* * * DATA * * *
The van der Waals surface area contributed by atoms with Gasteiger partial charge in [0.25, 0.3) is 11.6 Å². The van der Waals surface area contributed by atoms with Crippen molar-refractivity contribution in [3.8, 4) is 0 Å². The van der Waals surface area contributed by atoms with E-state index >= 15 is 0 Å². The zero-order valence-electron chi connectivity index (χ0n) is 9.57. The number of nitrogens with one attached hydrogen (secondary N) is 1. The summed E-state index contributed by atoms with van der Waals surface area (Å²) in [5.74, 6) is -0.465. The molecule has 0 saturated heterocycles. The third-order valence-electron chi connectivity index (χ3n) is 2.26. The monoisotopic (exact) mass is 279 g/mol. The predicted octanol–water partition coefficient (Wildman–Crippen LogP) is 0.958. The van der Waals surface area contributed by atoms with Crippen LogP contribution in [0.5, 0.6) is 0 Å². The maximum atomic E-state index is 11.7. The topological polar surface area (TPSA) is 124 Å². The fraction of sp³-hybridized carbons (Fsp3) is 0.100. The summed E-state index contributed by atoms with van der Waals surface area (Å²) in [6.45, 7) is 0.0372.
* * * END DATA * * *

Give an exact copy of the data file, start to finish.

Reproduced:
The van der Waals surface area contributed by atoms with Gasteiger partial charge in [0.25, 0.3) is 11.6 Å². The van der Waals surface area contributed by atoms with Crippen molar-refractivity contribution in [3.8, 4) is 0 Å². The van der Waals surface area contributed by atoms with E-state index >= 15 is 0 Å². The zero-order valence-electron chi connectivity index (χ0n) is 9.57. The number of nitrogens with one attached hydrogen (secondary N) is 1. The summed E-state index contributed by atoms with van der Waals surface area (Å²) in [5.74, 6) is -0.465. The molecule has 0 saturated heterocycles. The third-order valence-electron chi connectivity index (χ3n) is 2.26. The monoisotopic (exact) mass is 279 g/mol. The predicted octanol–water partition coefficient (Wildman–Crippen LogP) is 0.958. The van der Waals surface area contributed by atoms with Crippen LogP contribution in [0.5, 0.6) is 0 Å². The maximum atomic E-state index is 11.7. The topological polar surface area (TPSA) is 124 Å². The fraction of sp³-hybridized carbons (Fsp3) is 0.100. The summed E-state index contributed by atoms with van der Waals surface area (Å²) in [6.45, 7) is 0.0372.